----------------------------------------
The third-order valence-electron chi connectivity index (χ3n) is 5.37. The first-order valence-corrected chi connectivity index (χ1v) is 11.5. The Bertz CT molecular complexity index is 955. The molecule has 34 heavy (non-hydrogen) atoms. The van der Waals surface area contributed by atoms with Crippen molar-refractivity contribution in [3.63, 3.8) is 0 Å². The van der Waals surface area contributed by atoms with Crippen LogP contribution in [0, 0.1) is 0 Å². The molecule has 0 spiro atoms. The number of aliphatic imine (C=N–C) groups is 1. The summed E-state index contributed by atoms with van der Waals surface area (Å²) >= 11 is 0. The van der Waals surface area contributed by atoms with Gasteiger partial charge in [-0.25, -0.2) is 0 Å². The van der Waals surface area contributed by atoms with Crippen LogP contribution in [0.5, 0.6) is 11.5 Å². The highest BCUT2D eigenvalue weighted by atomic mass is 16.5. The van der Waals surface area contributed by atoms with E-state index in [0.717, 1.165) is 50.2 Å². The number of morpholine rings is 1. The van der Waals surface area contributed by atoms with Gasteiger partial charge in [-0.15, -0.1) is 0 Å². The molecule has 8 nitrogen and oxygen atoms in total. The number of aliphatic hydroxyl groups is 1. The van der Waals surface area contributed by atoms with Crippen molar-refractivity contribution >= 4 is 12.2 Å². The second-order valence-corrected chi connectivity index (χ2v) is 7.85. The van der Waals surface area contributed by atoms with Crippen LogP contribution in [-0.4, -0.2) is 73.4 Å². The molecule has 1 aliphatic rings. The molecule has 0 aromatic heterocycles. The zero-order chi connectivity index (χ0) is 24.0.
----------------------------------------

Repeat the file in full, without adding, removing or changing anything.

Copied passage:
The third-order valence-electron chi connectivity index (χ3n) is 5.37. The first-order valence-corrected chi connectivity index (χ1v) is 11.5. The Bertz CT molecular complexity index is 955. The molecule has 34 heavy (non-hydrogen) atoms. The van der Waals surface area contributed by atoms with Crippen molar-refractivity contribution in [3.63, 3.8) is 0 Å². The van der Waals surface area contributed by atoms with Crippen LogP contribution in [0, 0.1) is 0 Å². The molecule has 0 spiro atoms. The number of aliphatic imine (C=N–C) groups is 1. The summed E-state index contributed by atoms with van der Waals surface area (Å²) >= 11 is 0. The van der Waals surface area contributed by atoms with Gasteiger partial charge in [-0.25, -0.2) is 0 Å². The van der Waals surface area contributed by atoms with Crippen LogP contribution in [0.5, 0.6) is 11.5 Å². The highest BCUT2D eigenvalue weighted by atomic mass is 16.5. The van der Waals surface area contributed by atoms with E-state index in [0.717, 1.165) is 50.2 Å². The number of morpholine rings is 1. The van der Waals surface area contributed by atoms with Gasteiger partial charge in [-0.15, -0.1) is 0 Å². The molecule has 8 nitrogen and oxygen atoms in total. The number of aliphatic hydroxyl groups is 1. The van der Waals surface area contributed by atoms with Crippen molar-refractivity contribution >= 4 is 12.2 Å². The second-order valence-corrected chi connectivity index (χ2v) is 7.85. The van der Waals surface area contributed by atoms with Crippen LogP contribution in [-0.4, -0.2) is 73.4 Å². The molecule has 1 aliphatic rings. The molecule has 0 aromatic heterocycles. The zero-order chi connectivity index (χ0) is 24.0.